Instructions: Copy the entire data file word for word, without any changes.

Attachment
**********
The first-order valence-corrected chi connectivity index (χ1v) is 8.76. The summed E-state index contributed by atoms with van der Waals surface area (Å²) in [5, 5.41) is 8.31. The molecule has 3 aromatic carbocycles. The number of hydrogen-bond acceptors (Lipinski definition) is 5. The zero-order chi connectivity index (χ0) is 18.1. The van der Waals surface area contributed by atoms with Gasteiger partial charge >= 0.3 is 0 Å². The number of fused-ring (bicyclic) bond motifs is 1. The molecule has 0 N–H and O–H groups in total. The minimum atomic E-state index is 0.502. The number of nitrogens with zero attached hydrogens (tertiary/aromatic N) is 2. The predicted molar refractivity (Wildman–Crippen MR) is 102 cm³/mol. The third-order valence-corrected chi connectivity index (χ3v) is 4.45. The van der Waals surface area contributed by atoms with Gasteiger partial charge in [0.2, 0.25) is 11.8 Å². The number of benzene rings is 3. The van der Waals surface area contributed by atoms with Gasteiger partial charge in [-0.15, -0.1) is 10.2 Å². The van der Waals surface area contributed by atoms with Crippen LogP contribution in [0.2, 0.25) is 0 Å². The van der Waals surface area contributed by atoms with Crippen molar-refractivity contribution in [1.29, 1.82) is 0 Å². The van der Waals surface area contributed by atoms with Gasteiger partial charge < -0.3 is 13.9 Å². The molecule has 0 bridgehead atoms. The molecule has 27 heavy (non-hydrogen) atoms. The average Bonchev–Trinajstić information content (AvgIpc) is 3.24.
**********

The first-order valence-corrected chi connectivity index (χ1v) is 8.76. The summed E-state index contributed by atoms with van der Waals surface area (Å²) in [5, 5.41) is 8.31. The molecule has 3 aromatic carbocycles. The number of hydrogen-bond acceptors (Lipinski definition) is 5. The zero-order chi connectivity index (χ0) is 18.1. The van der Waals surface area contributed by atoms with Gasteiger partial charge >= 0.3 is 0 Å². The number of fused-ring (bicyclic) bond motifs is 1. The molecule has 0 N–H and O–H groups in total. The minimum atomic E-state index is 0.502. The number of nitrogens with zero attached hydrogens (tertiary/aromatic N) is 2. The predicted molar refractivity (Wildman–Crippen MR) is 102 cm³/mol. The third-order valence-corrected chi connectivity index (χ3v) is 4.45. The van der Waals surface area contributed by atoms with Gasteiger partial charge in [0.2, 0.25) is 11.8 Å². The number of benzene rings is 3. The van der Waals surface area contributed by atoms with Gasteiger partial charge in [-0.15, -0.1) is 10.2 Å². The van der Waals surface area contributed by atoms with Crippen LogP contribution in [0.2, 0.25) is 0 Å². The van der Waals surface area contributed by atoms with Crippen molar-refractivity contribution in [1.29, 1.82) is 0 Å². The van der Waals surface area contributed by atoms with Gasteiger partial charge < -0.3 is 13.9 Å². The molecule has 0 bridgehead atoms. The molecule has 27 heavy (non-hydrogen) atoms. The average Bonchev–Trinajstić information content (AvgIpc) is 3.24.